A word about box-checking
Many undergrads, particularly pre-meds, are told they need to get research experience on their resumés because it looks good to medical school admissions committees. And I have sympathy for students in that position. In fact, several of the top undergrads in my lab ultimately went on to medical school, which is great. The world needs scientifically literate physicians. These students had several things in common. They were all responsible and mature, liked working in the lab, enjoyed thinking about science, and did their level best to be productive. So, all good. But if in your heart you know that you’re just going through the motions, I’d make a plea to forgo research and make space for other students who really want that experience. Consider looking for a clinical-related position instead.
Differences in research at different settings
This is a tricky section for me to write, but here goes. Your experience doing research at, for example, a small teaching-focused college, could be quite different than what you’d get at a large research-intensive university. And since you might someday be pursuing a PhD at a large university, you need to know that. This is not a value judgment, because every environment has tradeoffs. If anything, small liberal arts colleges seem to produce more PhDs per capita than larger universities. So, to be clear, the training opportunities you might get at a small college, a big research university, or just a medium-sized state school (like the University of Wyoming, where I work) can all be wonderful! But know that the atmosphere at a research-intensive university or medical school might feel more pressurized. Because I compete with faculty at larger universities for effectively the same types of grants and publications, my lab’s environment is probably more like what you’d find at UC Berkeley than at a primarily undergraduate institution. Regardless, what matters in the end is that you obtain a crystal-clear picture of what continuing in the field will look like. You don’t want surprises, and there are several ways to avoid this happening. One is to spend a summer or two working at a research-intensive institution. For this to happen you’ll likely have to talk to an advisor at your institution to see what kinds of opportunities might be available; some colleges have arrangements with other institutions to help facilitate this kind of experience. But you can also do the footwork on this yourself through internet searches and findings sites such as the ones listed at the bottom of this document. Another is to spend a few years working as a technician or as part of a post-baccalaureate program, which will likely make you much more savvy, efficient, and successful as a PhD student. The bottom line is to know the road ahead, including the expectations and environments that you’re likely to encounter.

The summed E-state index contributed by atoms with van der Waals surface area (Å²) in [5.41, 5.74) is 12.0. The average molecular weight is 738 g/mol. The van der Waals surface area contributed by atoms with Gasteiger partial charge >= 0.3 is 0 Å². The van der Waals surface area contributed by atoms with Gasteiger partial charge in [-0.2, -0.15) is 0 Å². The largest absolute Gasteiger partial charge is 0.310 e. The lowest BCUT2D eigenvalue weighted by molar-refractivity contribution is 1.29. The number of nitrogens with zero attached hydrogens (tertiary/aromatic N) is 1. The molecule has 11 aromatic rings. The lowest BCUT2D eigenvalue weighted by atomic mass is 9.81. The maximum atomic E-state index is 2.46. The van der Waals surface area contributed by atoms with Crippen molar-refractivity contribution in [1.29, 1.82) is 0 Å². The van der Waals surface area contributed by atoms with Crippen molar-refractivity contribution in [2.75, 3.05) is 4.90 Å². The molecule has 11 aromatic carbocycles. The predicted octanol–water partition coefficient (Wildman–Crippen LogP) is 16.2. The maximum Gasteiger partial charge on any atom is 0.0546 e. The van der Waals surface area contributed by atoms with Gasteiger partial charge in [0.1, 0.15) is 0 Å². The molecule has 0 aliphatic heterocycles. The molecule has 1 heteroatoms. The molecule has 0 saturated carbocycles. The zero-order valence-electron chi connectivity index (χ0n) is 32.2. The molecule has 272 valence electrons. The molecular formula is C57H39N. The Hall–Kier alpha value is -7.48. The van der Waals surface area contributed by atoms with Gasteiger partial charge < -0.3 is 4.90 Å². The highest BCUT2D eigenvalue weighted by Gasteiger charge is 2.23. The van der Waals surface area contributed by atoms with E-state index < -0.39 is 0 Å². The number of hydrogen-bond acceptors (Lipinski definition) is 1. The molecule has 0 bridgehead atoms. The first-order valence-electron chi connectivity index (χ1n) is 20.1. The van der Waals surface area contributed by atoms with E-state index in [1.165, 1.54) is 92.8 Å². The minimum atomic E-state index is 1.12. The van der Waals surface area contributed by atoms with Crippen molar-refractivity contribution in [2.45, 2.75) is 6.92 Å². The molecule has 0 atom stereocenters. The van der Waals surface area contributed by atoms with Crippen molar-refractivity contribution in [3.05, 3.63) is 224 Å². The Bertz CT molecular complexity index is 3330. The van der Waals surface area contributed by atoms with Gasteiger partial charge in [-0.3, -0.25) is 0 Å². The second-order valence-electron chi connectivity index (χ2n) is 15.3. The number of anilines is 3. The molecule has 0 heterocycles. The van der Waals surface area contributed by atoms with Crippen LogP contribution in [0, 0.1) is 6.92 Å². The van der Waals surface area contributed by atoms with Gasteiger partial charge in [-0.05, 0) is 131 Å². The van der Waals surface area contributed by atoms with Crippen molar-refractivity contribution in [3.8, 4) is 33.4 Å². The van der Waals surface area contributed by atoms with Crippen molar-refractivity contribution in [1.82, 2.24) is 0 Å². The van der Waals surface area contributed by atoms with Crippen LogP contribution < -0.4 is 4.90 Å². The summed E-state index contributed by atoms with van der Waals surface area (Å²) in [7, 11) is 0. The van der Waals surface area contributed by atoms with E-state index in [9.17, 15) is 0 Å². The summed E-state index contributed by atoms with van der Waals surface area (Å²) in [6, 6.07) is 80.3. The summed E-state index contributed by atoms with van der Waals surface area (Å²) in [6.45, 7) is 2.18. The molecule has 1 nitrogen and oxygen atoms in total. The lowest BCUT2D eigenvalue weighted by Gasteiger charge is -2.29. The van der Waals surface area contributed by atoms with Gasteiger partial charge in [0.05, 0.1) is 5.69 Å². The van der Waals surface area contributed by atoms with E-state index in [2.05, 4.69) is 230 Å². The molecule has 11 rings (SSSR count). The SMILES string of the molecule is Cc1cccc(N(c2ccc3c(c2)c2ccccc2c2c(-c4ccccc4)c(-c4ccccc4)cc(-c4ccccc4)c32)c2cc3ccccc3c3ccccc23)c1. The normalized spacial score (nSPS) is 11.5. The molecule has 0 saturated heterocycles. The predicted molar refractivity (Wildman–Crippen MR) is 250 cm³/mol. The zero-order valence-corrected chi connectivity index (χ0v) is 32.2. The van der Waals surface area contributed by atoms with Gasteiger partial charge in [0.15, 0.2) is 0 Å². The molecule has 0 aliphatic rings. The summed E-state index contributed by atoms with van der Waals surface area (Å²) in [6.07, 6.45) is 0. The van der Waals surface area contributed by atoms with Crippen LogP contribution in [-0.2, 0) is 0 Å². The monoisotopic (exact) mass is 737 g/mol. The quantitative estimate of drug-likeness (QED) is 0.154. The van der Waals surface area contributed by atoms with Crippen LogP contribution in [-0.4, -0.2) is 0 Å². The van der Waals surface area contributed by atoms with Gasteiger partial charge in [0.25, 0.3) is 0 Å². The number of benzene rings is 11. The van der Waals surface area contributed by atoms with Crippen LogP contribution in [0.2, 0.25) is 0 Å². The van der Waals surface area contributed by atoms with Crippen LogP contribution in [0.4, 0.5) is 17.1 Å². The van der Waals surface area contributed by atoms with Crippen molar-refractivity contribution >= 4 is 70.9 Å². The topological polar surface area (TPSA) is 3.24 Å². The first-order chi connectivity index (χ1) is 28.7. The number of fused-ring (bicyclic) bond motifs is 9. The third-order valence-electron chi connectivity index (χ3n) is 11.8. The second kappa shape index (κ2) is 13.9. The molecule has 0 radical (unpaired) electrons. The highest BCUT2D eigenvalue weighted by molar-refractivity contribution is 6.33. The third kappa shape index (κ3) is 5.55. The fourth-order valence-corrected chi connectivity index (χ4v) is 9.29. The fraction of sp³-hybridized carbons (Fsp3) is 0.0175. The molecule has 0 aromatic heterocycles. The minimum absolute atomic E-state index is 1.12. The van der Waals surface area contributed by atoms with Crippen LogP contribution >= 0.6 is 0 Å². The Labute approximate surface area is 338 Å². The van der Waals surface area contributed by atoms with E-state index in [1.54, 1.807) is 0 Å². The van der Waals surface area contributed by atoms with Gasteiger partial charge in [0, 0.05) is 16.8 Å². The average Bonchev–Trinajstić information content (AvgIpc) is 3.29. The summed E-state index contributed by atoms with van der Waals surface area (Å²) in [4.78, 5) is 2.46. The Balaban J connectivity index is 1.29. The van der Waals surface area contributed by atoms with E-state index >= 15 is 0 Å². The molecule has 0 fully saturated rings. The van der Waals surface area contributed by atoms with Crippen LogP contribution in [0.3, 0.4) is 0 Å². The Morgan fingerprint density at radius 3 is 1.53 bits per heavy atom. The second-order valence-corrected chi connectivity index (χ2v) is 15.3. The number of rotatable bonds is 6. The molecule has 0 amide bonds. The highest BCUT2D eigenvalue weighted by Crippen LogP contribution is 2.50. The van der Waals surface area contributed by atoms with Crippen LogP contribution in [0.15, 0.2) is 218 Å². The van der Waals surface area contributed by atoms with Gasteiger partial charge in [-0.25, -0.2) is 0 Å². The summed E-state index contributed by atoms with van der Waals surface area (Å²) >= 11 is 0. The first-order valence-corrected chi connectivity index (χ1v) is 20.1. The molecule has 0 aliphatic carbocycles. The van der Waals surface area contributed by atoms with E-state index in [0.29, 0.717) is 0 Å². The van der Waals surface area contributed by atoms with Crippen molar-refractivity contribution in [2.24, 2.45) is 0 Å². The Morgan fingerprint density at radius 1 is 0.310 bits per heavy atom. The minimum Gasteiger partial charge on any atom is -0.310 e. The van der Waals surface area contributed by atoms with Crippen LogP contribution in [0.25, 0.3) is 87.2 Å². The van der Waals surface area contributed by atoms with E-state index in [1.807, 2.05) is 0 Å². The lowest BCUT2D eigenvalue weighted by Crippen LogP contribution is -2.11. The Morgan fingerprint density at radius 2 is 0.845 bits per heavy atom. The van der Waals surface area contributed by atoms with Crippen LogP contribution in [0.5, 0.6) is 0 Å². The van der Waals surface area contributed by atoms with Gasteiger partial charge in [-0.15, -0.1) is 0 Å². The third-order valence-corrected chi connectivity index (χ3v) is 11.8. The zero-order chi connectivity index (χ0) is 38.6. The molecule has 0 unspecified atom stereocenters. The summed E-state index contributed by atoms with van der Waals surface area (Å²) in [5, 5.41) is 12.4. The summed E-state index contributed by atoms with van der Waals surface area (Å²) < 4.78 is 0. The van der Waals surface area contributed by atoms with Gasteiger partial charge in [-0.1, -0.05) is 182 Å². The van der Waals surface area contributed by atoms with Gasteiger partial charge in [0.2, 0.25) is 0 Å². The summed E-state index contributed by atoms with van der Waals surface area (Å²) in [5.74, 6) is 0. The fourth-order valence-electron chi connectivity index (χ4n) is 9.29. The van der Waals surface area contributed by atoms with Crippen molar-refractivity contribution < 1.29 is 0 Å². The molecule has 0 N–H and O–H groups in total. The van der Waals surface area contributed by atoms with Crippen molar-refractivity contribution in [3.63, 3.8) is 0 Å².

How to get the most out of your experience
The often-quoted phrase that 90% of success is just showing up admittedly has some truth to it. Still, it turns out that the final 10% leaves a lot of room for distinguishing yourself. One of the great things about joining a research group is that you’ll immediately go from being a passive consumer on the outside—an anonymous student taking classes and reading textbooks—to being a participant on the inside creating textbook content. You’ll get keys to the building and might even have your own desk and bench space! And once you’re ensconced and comfortable, you’ll hopefully start to feel like you really belong. You’ll get a sense of intellectual ownership of your project. And the more you show you can do, the more others will step out of your way and say, “Go for it!” It’s an opportunity to feel valued and to be valuable! But all of this happens only if you commit and try your best.
A few other points
- The earlier you start, the deeper the experience you’re likely to get. In my opinion there’s nothing wrong with approaching faculty as a first-semester freshman, even if you barely know which end of a pipette goes into the solution. So long as you’re genuinely excited about the possibility of doing research. Some other websites suggest waiting a year or two until you’ve had more coursework under your belt. It’s your call.
- Summers are the best time to become deeply immersed in your project. Semesters are tougher. But once you get a summer under your belt, the semesters get easier because you’ll know your system and how to juggle your commitments.
- Along those lines, look for opportunities to get paid! Different institutions will have different types of funding sources for students. So, get on top of this early and apply.
- Try to get to know the people in your research group. Strike up random conversations (though ideally not when someone is in the middle of a complex experiment). Ask people to have lunch with you or to go for a coffee. Ask for advice (people love giving advice…hence, this website). Trust me, these (slightly strange) people sitting next to you at the bench could become your friends for life!
- Do your best to be appropriately independent and to avoid becoming a pest. When someone is giving you instructions, take notes and pictures of the white board, so you won’t have to ask the same questions over and over. At the same time, know when to ask for help so that you don’t destroy an expensive piece of equipment!
- Simply put, exceed expectations. Distinguish yourself. Make it so that when you leave the lab to move on with your career and life, the remaining lab members are heartbroken.